Today, Medicaid and CHIP help fill gaps in private coverage for lawfully present immigrants, providing them access to needed care and financial protections that support their ability to work and the growth and healthy development of their children. Medicaid and CHIP provide families access to preventive and primary care, including prenatal care, as well as care for chronic conditions. In addition, the coverage provides families financial protection from high medical costs. By enabling families to meet their health care needs, Medicaid and CHIP support families’ ability to work and promote growth and healthy development of their children. The majority of lawfully present immigrants live in a family with at least one full-time worker (83%), a rate equal to that of citizens.11 However, lawfully present immigrants are more likely than citizens to live in low-income families and often work in jobs and industries that do not offer health coverage. Reflecting their lower incomes and limited access to private coverage, one in four nonelderly lawfully present immigrants has Medicaid or CHIP coverage.12 However, among the low-income nonelderly population, lawfully present immigrants are less likely than citizens to have Medicaid or CHIP coverage, reflecting eligibility restrictions for immigrants.13 Lawfully present immigrants may qualify for Medicaid and CHIP, including the Affordable Care Act (ACA) Medicaid expansion to low-income adults, but many must wait five years after obtaining lawful status before they may enroll. In addition, many eligible lawfully present immigrants are not enrolled due to multiple enrollment barriers, including fear.

The proposed changes would likely lead to decreased participation in Medicaid, CHIP, Marketplace coverage, and other programs among immigrant families, including their citizen children. Despite broad efforts to assure the immigrant community that Medicaid and CHIP could not be used in public charge determinations under current policy, many eligible lawfully present immigrants did not enroll themselves or their children because they feared it could negatively affect their status. This policy change would amplify these fears because use of Medicaid and CHIP and other programs could now have negative repercussions on immigration status. Further, the Administration’s increased focus on immigration enforcement and restriction has led to growing fears among legal immigrants about the stability of their status.14 Increased fears would likely extend beyond individuals directly affected by the policy to the broader immigrant community. Due to increased fears, it is likely that fewer eligible individuals would enroll themselves and their children in health coverage and that individuals who are currently enrolled in programs would disenroll themselves and their children. Participation in nutrition programs, like SNAP and WIC, would also likely decrease.

Decreased participation in Medicaid, CHIP, and Marketplace coverage would increase the uninsured rate among immigrant families, negatively affecting their health and financial stability and the growth and healthy development of their children. Without Medicaid, CHIP, or Marketplace coverage, more lawfully present immigrants would become uninsured, widening the disparity in coverage they already face. As of 2016, 17% of lawfully present immigrants were uninsured compared to 9% of citizens.15 Coverage losses would lead to reduced access to care for families, contributing to worse health outcomes over time. Moreover, these effects would likely be compounded by reduced participation in nutrition and other support programs. Decreased participation in these programs would negatively affect the financial stability of families and the growth and healthy development of children in these families, who are predominantly U.S. born citizens.

Endnotes
  1. The changes could also affect certain people seeking to extend or adjust their non-immigrant status while in the U.S.

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  2. “Table 6. Persons Obtaining Lawful Permanent Resident Status by Type and Major Class of Admission: Fiscal Years 2014 to 2016,” 2016 Yearbook of Immigration Statistics,” Department of Homeland Security, https://www.dhs.gov/immigration-statistics/yearbook/2016/table6, accessed February 12, 2018.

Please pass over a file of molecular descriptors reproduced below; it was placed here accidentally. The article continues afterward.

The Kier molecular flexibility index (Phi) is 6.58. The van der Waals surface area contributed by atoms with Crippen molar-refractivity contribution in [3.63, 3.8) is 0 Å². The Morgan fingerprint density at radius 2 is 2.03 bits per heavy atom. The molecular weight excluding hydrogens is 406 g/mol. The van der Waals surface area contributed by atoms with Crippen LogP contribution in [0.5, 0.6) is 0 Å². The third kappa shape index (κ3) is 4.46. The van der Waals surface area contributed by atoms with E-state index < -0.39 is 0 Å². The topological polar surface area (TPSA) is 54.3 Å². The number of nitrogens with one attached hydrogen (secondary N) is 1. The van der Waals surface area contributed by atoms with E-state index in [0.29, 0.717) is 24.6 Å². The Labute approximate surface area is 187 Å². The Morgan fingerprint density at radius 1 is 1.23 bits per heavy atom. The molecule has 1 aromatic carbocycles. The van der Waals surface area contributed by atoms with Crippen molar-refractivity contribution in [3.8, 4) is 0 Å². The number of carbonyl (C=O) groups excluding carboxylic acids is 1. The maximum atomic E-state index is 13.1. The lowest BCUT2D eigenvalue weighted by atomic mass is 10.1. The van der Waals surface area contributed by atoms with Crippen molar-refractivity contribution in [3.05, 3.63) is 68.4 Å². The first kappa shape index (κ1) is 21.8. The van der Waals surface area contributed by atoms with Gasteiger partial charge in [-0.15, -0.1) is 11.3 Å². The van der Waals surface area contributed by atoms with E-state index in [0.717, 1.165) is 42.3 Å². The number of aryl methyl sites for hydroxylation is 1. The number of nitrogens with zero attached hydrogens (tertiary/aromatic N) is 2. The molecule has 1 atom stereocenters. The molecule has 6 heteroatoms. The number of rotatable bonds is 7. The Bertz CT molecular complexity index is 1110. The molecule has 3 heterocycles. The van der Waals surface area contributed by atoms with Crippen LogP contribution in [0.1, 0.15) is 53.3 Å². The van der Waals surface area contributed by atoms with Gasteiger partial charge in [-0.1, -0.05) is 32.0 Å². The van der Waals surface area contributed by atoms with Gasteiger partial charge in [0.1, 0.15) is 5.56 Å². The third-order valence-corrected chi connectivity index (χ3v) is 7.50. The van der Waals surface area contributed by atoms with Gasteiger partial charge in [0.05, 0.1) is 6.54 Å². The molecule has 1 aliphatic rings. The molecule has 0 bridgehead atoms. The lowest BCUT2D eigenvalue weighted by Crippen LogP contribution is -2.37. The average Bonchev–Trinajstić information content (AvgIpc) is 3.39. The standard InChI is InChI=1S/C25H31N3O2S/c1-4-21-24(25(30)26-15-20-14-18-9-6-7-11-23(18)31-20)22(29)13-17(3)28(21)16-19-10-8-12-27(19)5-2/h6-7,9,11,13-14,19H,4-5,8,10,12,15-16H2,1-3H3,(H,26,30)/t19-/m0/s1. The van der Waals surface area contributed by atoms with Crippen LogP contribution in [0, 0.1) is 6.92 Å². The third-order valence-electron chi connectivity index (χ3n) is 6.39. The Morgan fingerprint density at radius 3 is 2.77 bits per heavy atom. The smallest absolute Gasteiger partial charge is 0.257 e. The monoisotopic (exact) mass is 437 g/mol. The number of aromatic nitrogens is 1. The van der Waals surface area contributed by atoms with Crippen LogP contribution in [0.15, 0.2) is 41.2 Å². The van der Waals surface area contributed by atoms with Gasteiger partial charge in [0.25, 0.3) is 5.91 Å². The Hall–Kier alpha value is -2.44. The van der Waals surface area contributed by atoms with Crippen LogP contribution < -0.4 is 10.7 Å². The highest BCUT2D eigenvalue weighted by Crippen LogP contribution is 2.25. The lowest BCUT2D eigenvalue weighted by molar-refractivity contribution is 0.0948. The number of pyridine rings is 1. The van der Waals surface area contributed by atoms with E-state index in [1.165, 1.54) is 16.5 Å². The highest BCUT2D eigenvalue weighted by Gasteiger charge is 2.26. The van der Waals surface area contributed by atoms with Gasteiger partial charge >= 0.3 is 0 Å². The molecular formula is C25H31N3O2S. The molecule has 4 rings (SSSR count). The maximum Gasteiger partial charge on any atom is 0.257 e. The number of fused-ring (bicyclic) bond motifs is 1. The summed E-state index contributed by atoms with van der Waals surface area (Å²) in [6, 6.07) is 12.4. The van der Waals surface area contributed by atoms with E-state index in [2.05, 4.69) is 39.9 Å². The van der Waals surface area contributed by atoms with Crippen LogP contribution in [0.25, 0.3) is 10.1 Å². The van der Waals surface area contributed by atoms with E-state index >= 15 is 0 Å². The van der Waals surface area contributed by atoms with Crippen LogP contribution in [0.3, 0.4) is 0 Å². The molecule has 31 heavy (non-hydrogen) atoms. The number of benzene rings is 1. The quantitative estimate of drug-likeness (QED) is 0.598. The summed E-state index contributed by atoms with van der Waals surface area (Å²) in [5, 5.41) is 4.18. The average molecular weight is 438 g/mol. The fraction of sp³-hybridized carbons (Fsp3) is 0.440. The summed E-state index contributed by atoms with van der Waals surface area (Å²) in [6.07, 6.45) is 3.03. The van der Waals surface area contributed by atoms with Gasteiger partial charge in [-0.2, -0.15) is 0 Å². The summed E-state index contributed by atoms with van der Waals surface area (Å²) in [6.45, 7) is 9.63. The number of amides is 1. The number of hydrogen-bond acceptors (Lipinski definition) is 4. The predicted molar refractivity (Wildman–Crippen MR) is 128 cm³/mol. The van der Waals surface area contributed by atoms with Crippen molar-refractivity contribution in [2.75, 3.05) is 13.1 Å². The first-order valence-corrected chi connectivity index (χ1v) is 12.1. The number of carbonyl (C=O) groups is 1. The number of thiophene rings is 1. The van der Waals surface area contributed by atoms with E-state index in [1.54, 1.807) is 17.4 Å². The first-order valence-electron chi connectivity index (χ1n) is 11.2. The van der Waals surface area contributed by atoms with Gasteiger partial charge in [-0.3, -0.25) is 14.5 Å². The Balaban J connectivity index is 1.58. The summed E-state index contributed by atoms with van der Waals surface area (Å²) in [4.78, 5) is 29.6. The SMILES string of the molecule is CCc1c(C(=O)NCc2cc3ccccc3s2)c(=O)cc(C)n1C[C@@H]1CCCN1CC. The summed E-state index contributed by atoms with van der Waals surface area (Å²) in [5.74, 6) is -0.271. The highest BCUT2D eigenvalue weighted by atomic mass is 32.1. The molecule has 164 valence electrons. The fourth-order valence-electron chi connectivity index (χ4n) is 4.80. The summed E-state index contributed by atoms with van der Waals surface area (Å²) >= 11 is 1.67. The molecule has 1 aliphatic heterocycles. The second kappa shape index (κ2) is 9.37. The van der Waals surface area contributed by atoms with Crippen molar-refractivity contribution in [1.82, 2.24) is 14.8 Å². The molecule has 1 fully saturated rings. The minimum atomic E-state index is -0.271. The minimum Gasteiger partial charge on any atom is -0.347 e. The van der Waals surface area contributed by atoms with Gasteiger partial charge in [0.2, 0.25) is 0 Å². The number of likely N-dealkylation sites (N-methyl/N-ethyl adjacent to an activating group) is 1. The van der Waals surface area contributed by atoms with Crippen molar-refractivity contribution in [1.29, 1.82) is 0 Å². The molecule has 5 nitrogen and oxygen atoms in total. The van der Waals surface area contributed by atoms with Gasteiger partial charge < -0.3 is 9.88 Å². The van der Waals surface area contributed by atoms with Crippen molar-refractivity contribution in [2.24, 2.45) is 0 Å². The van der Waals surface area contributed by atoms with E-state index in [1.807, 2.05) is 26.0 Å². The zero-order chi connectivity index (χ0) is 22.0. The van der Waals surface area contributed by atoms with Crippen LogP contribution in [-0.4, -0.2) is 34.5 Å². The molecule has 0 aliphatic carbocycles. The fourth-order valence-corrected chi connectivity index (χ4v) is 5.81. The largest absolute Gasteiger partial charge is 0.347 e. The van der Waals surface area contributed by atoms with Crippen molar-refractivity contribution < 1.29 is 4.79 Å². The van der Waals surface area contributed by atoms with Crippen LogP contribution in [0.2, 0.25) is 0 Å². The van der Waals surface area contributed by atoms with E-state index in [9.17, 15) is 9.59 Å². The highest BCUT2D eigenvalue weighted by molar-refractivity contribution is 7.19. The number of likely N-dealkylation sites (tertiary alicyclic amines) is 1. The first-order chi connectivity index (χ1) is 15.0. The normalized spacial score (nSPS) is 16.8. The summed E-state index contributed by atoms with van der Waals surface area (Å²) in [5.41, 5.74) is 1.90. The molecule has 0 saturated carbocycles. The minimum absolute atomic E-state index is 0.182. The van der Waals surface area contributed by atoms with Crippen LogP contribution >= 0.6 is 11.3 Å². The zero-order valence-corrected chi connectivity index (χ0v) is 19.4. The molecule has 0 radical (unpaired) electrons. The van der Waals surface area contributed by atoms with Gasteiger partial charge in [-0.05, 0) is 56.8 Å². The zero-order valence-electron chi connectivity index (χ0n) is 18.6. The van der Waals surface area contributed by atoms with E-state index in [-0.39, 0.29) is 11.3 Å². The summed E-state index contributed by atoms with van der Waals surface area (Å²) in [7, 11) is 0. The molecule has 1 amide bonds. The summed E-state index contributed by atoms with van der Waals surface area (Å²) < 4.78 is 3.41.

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  3. Kaiser Family Foundation analysis of the March 2017 Current Population Survey, Annual Social and Economic Supplement.

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  4. Kaiser Family Foundation analysis of the March 2017 Current Population Survey, Annual Social and Economic Supplement.

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  5. “Public Charge Fact Sheet,” U.S. Citizenship and Immigration Services, https://www.uscis.gov/news/fact-sheets/public-charge-fact-sheet, accessed February 12, 2018.

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  6. Ibid

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  7. This confusion increased after new Medicaid and CHIP eligibility restrictions were imposed on immigrants in 1996. Those restrictions required many lawfully present immigrants to wait five years after obtaining lawful status before they could enroll in Medicaid or CHIP and made some lawfully present immigrants ineligible for coverage. However, they did not change public charge policy.

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  8. “Field Guidance on Deportability and Inadmissibility on Public Charge Grounds,” Immigration and Naturalization Service, Justice, 64 Fed. Reg. 28689-28693 (March 26, 1999), https://www.gpo.gov/fdsys/pkg/FR-1999-05-26/pdf/99-13202.pdf.

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  9. Ibid.

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  10. Ibid.

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  11. Kaiser Family Foundation analysis of the March 2017 Current Population Survey, Annual Social and Economic Supplement.

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  12. Ibid.

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  13. Ibid.

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  14. Samantha Artiga and Petry Ubri, Living in an Immigrant Family in America: How Fear and Toxic Stress are Affecting Daily Life, Well-Being, & Health, (Washington, DC, Kaiser Family Foundation, December 2017), https://www.kff.org/disparities-policy/issue-brief/living-in-an-immigrant-family-in-america-how-fear-and-toxic-stress-are-affecting-daily-life-well-being-health/.

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  15. Kaiser Family Foundation, Health Coverage and Care for Immigrants, (Washington, DC: Kaiser Family Foundation, December 2017), https://www.kff.org/disparities-policy/fact-sheet/health-coverage-of-immigrants/.